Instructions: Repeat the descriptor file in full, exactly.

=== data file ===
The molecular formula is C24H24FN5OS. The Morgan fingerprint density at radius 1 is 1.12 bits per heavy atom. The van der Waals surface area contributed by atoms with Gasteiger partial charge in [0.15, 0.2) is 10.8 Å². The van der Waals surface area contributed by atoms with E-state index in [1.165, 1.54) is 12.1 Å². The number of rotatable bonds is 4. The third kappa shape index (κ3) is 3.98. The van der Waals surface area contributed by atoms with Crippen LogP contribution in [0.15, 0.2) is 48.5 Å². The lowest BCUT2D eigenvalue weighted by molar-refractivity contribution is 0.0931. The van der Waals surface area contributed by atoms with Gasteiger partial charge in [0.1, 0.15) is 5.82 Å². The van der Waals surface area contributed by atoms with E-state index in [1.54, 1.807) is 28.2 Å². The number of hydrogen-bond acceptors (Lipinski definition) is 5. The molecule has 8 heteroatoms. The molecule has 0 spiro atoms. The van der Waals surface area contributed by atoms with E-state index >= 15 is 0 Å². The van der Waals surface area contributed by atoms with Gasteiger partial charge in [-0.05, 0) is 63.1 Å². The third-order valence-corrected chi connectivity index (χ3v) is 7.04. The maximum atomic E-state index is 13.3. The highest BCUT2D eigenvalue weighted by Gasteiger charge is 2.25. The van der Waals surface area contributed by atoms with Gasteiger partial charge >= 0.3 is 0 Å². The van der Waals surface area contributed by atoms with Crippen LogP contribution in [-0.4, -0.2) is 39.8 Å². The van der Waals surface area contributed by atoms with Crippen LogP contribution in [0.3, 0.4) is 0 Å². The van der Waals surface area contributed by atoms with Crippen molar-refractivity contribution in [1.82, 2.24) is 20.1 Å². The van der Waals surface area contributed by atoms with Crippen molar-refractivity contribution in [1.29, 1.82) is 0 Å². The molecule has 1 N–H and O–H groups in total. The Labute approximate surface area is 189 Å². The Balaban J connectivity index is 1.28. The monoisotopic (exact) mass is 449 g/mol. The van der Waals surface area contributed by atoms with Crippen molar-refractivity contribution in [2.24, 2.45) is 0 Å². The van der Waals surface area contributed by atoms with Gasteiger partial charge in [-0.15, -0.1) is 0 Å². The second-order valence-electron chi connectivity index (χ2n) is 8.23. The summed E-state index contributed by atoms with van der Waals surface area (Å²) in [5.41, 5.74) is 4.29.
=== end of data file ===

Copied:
The molecular formula is C24H24FN5OS. The Morgan fingerprint density at radius 1 is 1.12 bits per heavy atom. The van der Waals surface area contributed by atoms with Gasteiger partial charge in [0.15, 0.2) is 10.8 Å². The van der Waals surface area contributed by atoms with E-state index in [1.165, 1.54) is 12.1 Å². The number of rotatable bonds is 4. The third kappa shape index (κ3) is 3.98. The van der Waals surface area contributed by atoms with Crippen LogP contribution in [0.15, 0.2) is 48.5 Å². The lowest BCUT2D eigenvalue weighted by molar-refractivity contribution is 0.0931. The van der Waals surface area contributed by atoms with Gasteiger partial charge in [0.1, 0.15) is 5.82 Å². The van der Waals surface area contributed by atoms with E-state index in [1.54, 1.807) is 28.2 Å². The number of hydrogen-bond acceptors (Lipinski definition) is 5. The molecule has 8 heteroatoms. The molecule has 0 spiro atoms. The van der Waals surface area contributed by atoms with E-state index >= 15 is 0 Å². The van der Waals surface area contributed by atoms with Gasteiger partial charge in [-0.05, 0) is 63.1 Å². The third-order valence-corrected chi connectivity index (χ3v) is 7.04. The maximum atomic E-state index is 13.3. The highest BCUT2D eigenvalue weighted by Gasteiger charge is 2.25. The van der Waals surface area contributed by atoms with Gasteiger partial charge >= 0.3 is 0 Å². The van der Waals surface area contributed by atoms with Crippen LogP contribution in [-0.4, -0.2) is 39.8 Å². The van der Waals surface area contributed by atoms with Crippen LogP contribution in [0.3, 0.4) is 0 Å². The van der Waals surface area contributed by atoms with Crippen molar-refractivity contribution in [1.82, 2.24) is 20.1 Å². The van der Waals surface area contributed by atoms with Crippen molar-refractivity contribution in [1.29, 1.82) is 0 Å². The molecule has 1 N–H and O–H groups in total. The Labute approximate surface area is 189 Å². The Balaban J connectivity index is 1.28. The monoisotopic (exact) mass is 449 g/mol. The van der Waals surface area contributed by atoms with Crippen molar-refractivity contribution in [2.24, 2.45) is 0 Å². The van der Waals surface area contributed by atoms with Gasteiger partial charge in [-0.15, -0.1) is 0 Å². The second-order valence-electron chi connectivity index (χ2n) is 8.23. The summed E-state index contributed by atoms with van der Waals surface area (Å²) in [5.41, 5.74) is 4.29.